In 2017 London saw some of the highest levels of pollution ever recorded in the city, prompting the Mayor of London to issue, for the first time, a warning:
Today the shameful state of London’s toxic air has meant that I am forced to trigger the first ‘very high’ air pollution alert under my new comprehensive alert system.
People suffering from respiratory illnesses were also warned not to do any strenuous exercise outside.
This is the highest level of alert and everyone – from the most vulnerable to the physically fit – may need to take precautions to protect themselves from the filthy air.
The most harmful pollutant is called PM 2.5, a particle found in smoke and soot. It can stick to the lungs, causing build up, and the development of long term health problems like chronic lung disease and asthma.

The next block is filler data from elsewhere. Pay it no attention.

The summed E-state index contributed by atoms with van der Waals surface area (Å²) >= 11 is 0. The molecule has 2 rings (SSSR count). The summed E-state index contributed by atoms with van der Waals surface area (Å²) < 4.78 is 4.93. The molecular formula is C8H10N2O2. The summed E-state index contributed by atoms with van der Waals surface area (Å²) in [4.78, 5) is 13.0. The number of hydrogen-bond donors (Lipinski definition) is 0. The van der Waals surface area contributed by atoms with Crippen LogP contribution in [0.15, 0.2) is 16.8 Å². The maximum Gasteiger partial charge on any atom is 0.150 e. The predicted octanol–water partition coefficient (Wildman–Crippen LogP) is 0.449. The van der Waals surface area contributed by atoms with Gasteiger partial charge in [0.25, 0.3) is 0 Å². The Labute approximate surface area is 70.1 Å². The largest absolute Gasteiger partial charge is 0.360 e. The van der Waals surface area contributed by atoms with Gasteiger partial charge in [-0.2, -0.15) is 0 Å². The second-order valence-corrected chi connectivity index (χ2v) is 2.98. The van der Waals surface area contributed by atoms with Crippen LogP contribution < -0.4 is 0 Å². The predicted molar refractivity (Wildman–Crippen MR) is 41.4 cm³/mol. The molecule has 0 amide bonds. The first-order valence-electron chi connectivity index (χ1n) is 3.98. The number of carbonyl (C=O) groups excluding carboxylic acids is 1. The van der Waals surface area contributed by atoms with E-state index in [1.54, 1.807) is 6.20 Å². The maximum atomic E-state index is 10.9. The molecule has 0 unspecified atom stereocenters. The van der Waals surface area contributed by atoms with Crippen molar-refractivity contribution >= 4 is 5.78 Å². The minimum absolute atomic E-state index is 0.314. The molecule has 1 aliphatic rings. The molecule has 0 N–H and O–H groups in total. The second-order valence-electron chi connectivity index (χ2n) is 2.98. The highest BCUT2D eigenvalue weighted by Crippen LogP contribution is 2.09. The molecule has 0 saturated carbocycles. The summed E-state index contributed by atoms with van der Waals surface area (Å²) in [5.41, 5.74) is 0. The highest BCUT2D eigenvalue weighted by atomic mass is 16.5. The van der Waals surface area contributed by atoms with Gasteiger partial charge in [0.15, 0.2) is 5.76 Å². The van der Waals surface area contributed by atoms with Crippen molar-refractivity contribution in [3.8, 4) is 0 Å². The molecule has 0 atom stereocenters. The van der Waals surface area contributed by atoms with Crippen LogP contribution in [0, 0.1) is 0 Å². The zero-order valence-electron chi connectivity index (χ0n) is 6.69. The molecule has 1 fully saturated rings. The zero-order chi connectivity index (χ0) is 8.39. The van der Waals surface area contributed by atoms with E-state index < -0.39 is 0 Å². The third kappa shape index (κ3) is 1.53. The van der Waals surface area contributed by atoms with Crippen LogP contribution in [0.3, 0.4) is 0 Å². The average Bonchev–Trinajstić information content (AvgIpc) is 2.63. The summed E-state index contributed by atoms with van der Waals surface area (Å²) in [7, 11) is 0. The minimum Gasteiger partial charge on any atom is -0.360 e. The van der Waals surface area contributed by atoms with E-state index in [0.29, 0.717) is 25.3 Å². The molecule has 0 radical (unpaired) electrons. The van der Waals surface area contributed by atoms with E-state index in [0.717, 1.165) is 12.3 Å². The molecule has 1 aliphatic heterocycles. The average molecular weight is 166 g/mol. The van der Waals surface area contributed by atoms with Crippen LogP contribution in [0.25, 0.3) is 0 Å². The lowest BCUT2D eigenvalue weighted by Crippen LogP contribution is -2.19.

According to the Environment Protection Agency, more than 35.5 micrograms per cubic metre of air can cause problems.
New research by The Eco Experts finds that the UK is fairly average when it comes to pollution, coming in at 81 out of 135 countries.
The study cross-referenced data for energy consumption, carbon emissions, renewable energy contribution, totally energy supply, air pollution levels and the number of deaths caused by poor air quality levels.
Here’s a map of their findings:
Saudi Arabia ranked first with the world’s largest carbon emissions, and the highest recorded levels of pollution – even higher than China. Coming in at second is Kuwait, followed by Qatar, Bahrain and the United Arab Emirates. Many parts of Africa, such as Cameroon, Mozambique, Ethiopia, and, Tanzania report very little air pollution.
A closer look at Europe yields interesting results:
Bosnia and Bulgaria have the highest air pollution in Europe, followed closely by the Czech Republic, Slovakia and Russia.
The UK ranks relatively low by even the standards of Europe, as do France, Spain and Portugal which have some of the lowest records of air pollution.